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New gun restrictions take effect July 1 in Washington

A red polymer frame is displayed on a table with pieces of a pistol in front of it. A sign below the display reads "GHOST GUN 'Buy-Build-Shoot' Pistol Kit."
Carolyn Kaster/AP
FILE - A 9mm pistol build kit with a commercial slide and barrel with a polymer frame is displayed during an event in the Rose Garden of the White House in Washington, Monday, April 11, 2022. New restrictions on gun magazines and so-called "ghost guns" take effect in Washington state on July 1, 2022.

Two new laws aimed at reducing mass shootings and cracking down on the proliferation of so-called "ghost guns" go into effect July 1 in Washington. Majority Democrats in the state Legislature passed the new restrictions earlier this year.

One of the new laws bans the manufacture, import, distribution or sale of a gun magazine that holds more than 10 rounds of ammunition. There are exceptions for the armed forces and law enforcement. Gun owners who already possess higher capacity magazines can keep them. A violation is a gross misdemeanor.

According to the Giffords Law Center to Prevent Gun Violence, Washington joins nine other states and the District of Columbia in limiting gun magazine capacity. Backers say the restriction is an effective way to reduce the incidents of mass shootings. Gun rights advocates say the magazine limit is unnecessary and unconstitutional and have filed a lawsuit aimed at overturning the new restriction.

The other new law deals with untraceable firearms, which are guns that don't have serial numbers and therefore can't be traced by law enforcement. In 2019, Washington lawmakers passed a law making it a class C felony to manufacture "ghost guns" with the intent to sell them.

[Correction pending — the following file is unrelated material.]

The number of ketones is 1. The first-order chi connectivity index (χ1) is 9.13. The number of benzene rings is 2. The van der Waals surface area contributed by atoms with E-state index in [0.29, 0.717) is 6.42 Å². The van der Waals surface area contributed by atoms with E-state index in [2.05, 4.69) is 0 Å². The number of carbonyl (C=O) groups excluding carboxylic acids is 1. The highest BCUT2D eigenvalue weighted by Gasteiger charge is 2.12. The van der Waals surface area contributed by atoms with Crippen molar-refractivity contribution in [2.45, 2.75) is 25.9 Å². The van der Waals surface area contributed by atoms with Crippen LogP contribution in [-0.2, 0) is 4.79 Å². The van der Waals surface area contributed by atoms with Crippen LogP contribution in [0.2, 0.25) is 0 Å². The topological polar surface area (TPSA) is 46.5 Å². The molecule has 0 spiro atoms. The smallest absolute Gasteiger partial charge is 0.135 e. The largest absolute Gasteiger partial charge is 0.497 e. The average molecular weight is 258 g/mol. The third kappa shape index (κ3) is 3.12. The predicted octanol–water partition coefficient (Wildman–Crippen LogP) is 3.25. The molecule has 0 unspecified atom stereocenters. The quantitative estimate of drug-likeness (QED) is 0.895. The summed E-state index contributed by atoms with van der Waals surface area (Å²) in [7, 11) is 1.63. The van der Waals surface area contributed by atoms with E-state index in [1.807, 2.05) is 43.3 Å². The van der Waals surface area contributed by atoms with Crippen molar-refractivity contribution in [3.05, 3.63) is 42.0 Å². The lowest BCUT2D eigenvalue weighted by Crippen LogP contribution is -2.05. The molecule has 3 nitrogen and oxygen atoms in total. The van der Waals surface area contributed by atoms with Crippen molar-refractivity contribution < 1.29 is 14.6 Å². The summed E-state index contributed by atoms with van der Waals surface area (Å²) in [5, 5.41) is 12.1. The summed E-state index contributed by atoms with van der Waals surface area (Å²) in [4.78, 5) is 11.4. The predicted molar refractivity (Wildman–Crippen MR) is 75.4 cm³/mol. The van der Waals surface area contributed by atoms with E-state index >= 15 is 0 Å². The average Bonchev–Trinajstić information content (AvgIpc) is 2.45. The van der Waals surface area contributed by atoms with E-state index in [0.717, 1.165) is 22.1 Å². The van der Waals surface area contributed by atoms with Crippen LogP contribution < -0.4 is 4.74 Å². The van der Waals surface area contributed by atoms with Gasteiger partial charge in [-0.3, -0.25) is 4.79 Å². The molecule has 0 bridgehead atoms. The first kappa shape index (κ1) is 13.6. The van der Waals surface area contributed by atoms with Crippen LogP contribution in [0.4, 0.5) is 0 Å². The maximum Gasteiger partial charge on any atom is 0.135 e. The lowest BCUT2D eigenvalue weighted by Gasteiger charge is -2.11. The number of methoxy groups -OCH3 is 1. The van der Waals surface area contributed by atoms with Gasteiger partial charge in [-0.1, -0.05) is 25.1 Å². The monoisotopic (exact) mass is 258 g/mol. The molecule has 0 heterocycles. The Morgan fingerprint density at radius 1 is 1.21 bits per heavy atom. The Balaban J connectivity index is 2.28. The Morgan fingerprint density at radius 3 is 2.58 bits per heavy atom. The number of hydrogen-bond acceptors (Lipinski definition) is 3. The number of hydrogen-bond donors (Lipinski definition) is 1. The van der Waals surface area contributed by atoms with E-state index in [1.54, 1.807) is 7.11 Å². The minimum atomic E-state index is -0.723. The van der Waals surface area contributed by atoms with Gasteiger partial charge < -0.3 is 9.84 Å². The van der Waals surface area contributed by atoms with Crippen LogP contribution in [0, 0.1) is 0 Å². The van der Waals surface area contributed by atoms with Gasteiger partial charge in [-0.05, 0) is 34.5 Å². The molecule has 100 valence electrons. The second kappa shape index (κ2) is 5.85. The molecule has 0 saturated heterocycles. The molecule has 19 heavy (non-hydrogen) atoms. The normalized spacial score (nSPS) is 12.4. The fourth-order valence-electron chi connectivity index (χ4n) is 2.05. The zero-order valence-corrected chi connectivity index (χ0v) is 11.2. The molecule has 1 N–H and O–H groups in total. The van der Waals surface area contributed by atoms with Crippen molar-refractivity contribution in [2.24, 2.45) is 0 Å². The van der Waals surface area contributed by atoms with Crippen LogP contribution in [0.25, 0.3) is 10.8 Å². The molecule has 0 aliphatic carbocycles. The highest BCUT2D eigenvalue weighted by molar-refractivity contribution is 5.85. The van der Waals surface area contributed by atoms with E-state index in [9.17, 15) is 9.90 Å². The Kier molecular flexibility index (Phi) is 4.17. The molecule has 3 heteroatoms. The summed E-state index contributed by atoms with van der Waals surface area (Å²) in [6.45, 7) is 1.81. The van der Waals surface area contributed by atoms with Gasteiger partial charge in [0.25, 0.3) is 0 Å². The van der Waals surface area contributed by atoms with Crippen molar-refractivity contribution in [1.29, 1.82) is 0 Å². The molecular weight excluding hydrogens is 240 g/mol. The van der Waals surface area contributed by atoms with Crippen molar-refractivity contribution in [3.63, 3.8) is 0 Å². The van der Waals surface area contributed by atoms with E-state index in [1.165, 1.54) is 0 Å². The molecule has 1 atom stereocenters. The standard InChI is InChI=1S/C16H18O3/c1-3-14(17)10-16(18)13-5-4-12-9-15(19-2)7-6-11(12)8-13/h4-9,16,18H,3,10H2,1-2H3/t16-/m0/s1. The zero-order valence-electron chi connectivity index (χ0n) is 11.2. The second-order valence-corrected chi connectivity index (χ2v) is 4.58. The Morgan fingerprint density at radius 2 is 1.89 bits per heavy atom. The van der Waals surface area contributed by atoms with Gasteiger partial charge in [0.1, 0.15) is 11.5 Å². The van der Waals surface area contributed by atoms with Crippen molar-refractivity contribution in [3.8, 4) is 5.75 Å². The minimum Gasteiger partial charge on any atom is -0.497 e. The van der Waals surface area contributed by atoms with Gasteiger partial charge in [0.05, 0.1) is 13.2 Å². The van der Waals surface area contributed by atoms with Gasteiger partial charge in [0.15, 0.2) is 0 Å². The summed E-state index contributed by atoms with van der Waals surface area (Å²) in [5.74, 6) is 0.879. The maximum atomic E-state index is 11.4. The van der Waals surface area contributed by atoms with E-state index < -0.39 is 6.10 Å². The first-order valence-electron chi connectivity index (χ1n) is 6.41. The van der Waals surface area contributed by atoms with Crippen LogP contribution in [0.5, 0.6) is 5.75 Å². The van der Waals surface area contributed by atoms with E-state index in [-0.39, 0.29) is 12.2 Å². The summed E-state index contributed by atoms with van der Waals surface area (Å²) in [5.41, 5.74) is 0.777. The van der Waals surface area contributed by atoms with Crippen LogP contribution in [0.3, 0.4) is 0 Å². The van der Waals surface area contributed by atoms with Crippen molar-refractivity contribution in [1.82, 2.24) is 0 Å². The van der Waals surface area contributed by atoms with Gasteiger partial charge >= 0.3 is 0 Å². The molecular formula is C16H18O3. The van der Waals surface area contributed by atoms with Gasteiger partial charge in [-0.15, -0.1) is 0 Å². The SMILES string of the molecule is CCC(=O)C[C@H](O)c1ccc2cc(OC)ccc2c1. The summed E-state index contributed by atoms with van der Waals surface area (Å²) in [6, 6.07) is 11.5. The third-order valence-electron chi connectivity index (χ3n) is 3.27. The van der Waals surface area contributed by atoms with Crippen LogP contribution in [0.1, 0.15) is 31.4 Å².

Under the new law, that restriction is expanded to prohibit the manufacture, assembly, purchase or sale of an untraceable firearm. A first violation is a civil infraction that comes with a fine of up to $500.

The new law also bans the sale or purchase of an unfinished firearm frame or receiver.

Beginning in March of next year, the law will further expand to ban the possession, transport or receipt of an untraceable firearm. There are exceptions for guns made prior to 1968, guns that are permanently inoperable or guns that have been given a serial number by a federally licensed firearms dealer.

A third new gun lawwent into effect in early June that expanded the locations where weapons are prohibited or restricted in Washington. Under the new rules, the open carry of weapons is banned in local government buildings — like city halls — where public meetings are held.

Additionally, all firearms or other weapons are banned, even those that are not openly carried, at school board meetings held on school district owned or leased property.

The new law also prohibits weapons at certain election facilities, including ballot counting centers and voter registration officers. There's an exception for concealed pistol permit holders, although that exemption does not apply at ballot counting centers when counting is happening. In those times, weapons are completely banned.

A first violation is a misdemeanor.

Sponsors of the legislation said one of their goals was to address the issue of "armed intimidation" in the public square, especially in light of heated school board meetings and threats of violence surrounding elections.

Last year, legislative Democrats banned the open carry of weapons at the state Capitol and at public demonstrations.

Copyright 2022 Northwest News Network. To see more, visit Northwest News Network.

Since January 2004, Austin Jenkins has been the Olympia-based political reporter for the Northwest News Network. In that position, Austin covers Northwest politics and public policy as well as the Washington State legislature. You can also see Austin on television as host of TVW's (the C–SPAN of Washington State) Emmy-nominated public affairs program "Inside Olympia." Prior to joining the Northwest News Network, Austin worked as a television reporter in Seattle, Portland and Boise. Austin is a graduate of Garfield High School in Seattle and Connecticut College in New London, Connecticut. Austin’s reporting has been recognized with awards from the Association of Capitol Reporters and Editors, Public Radio News Directors Incorporated and the Society of Professional Journalists.